Michigan House of Representatives
|Michigan House of Representatives|
|Term limits:||3 terms (6 years)|
|2015 session start:||January 9, 2013|
|Website:||Official House Page|
|House Speaker:||Jase Bolger, (R)|
|Majority Leader:||Jim Stamas, (R)|
|Minority Leader:||Richard Hammel, (D)|
| Democratic Party (47) |
Republican Party (63)
|Length of term:||2 years|
|Authority:||Art IV, Michigan Constitution|
|Salary:||$71,685/year + expenses|
|Last Election:||November 6, 2012 (110 seats)|
|Next election:||November 4, 2014 (110 seats)|
|Redistricting:||Michigan legislature has control|
- 1 Sessions
- 2 Elections
- 3 Redistricting
- 4 Representatives
- 5 Standing committees
- 6 History
- 7 External links
- 8 References
Article IV of the Michigan Constitution establishes when the Michigan Legislature, of which the House of Representatives is a part, is to be in session. Section 13 of Article IV states that the Legislature is to convene on the second Wednesday in January of each year. Section 13 gives the Legislature the power to determine its date of adjournment through concurrent resolution.
- See also: Dates of 2013 state legislative sessions
In 2013, the Legislature will be in session from January 9 through December 31 (estimated).
After a extremely divided lame-duck session in December 2012, lawmakers are expected to have a tamer session. Major issues include the regulatory structure of Blue Cross Blue Shield of Michigan, increased transportation funding, education reform, and pension changes.
- See also: Dates of 2012 state legislative sessions
In 2012, the House began the legislative session on January 11.
In 2011, the House was in session from January 12 through mid December. A specific date is yet to be decided by the Legislature.  The 348 calendar days that the Michigan Legislature is in session during 2011 is the longest legislative session in the country.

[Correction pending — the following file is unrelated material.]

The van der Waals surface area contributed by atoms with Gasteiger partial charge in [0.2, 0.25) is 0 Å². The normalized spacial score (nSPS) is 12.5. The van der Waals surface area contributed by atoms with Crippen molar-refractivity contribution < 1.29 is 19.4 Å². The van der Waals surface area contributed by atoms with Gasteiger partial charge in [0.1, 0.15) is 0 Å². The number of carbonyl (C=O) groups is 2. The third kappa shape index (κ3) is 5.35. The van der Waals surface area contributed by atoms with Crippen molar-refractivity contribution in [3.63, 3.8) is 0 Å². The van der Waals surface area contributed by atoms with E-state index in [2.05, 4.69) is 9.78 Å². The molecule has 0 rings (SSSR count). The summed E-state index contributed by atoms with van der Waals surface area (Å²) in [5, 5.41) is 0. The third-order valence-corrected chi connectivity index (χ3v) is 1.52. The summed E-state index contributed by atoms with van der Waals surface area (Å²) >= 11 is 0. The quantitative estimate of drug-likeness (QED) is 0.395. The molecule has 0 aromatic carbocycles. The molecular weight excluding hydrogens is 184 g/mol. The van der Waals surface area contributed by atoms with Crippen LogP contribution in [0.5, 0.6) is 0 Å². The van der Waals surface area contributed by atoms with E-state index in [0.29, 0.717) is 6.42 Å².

In the 2011 session, Michigan was a key battleground on corporate taxes. Governor Rick Snyder had made promises during his campaign to eliminate the “Michigan Business Tax,” which was costly and difficult to calculate. Governor Snyder delivered, replacing the tax with a flat 6 percent corporate income tax. The state will recover the $1.8 billion in lost business tax revenues with $1.5 billion in higher personal income tax revenues. Current Michigan law requires the state income tax to drop to 3.9 percent by 2015. Governor Snyder's measure keeps the income tax rate at its current 4.35 percent until January 1, 2013, when it will drop to 4.25 percent. During 2011, Michigan also became the first state in more than 50 years to cut state-level unemployment benefits. 
The signature filing deadline for candidates wishing to run in these elections was May 12, 2012.
The following table details the 10 districts with the smallest margin of victory in the November 6 general election.
|2012 Margin of Victory, Alaska House of Representatives|
|District||Winner||Margin of Victory||Total Votes||Top Opponent|
|District 91||Collene Lamonte||0.8%||40,037||Holly Hughes|
|District 41||Martin Howrylak||0.9%||46,381||Mary Kerwin|
|District 23||Pat Somerville||1%||45,181||Tom Boritzki|
|District 63||James Bolger||1.7%||43,636||Bill Farmer|
|District 101||Ray Franz||2.1%||49,373||Allen O'Shea|
|District 25||Henry Yanez||2.9%||40,388||Sean Clark|
|District 110||Scott Dianda||3.2%||38,751||Matt Huuki|
|District 57||Nancy Jenkins||5%||40,285||Jim Berryman|
|District 103||Bruce Rendon||5.6%||44,140||Lon Johnson|